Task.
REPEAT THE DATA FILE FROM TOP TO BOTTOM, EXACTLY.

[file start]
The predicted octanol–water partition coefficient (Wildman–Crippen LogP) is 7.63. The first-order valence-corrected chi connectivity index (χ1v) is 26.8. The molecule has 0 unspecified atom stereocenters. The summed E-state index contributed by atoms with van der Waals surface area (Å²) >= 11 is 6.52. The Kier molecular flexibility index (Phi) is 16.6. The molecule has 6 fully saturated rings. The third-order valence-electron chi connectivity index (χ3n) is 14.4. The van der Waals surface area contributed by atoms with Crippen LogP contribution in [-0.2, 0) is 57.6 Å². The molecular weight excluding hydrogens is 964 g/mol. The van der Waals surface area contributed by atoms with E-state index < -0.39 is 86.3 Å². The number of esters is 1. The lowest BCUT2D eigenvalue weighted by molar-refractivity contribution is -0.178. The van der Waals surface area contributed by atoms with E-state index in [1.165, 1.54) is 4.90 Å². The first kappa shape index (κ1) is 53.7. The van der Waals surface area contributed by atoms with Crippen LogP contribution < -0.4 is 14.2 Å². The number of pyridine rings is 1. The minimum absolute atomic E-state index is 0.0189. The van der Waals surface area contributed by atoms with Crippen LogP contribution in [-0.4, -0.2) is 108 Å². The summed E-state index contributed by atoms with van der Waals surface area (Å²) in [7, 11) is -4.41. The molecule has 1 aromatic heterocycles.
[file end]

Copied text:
The predicted octanol–water partition coefficient (Wildman–Crippen LogP) is 7.63. The first-order valence-corrected chi connectivity index (χ1v) is 26.8. The molecule has 0 unspecified atom stereocenters. The summed E-state index contributed by atoms with van der Waals surface area (Å²) >= 11 is 6.52. The Kier molecular flexibility index (Phi) is 16.6. The molecule has 6 fully saturated rings. The third-order valence-electron chi connectivity index (χ3n) is 14.4. The van der Waals surface area contributed by atoms with Crippen LogP contribution in [-0.2, 0) is 57.6 Å². The molecular weight excluding hydrogens is 964 g/mol. The van der Waals surface area contributed by atoms with E-state index < -0.39 is 86.3 Å². The number of esters is 1. The lowest BCUT2D eigenvalue weighted by molar-refractivity contribution is -0.178. The van der Waals surface area contributed by atoms with E-state index in [1.165, 1.54) is 4.90 Å². The first kappa shape index (κ1) is 53.7. The van der Waals surface area contributed by atoms with Crippen LogP contribution < -0.4 is 14.2 Å². The number of pyridine rings is 1. The minimum absolute atomic E-state index is 0.0189. The van der Waals surface area contributed by atoms with Crippen LogP contribution in [-0.4, -0.2) is 108 Å². The summed E-state index contributed by atoms with van der Waals surface area (Å²) in [7, 11) is -4.41. The molecule has 1 aromatic heterocycles.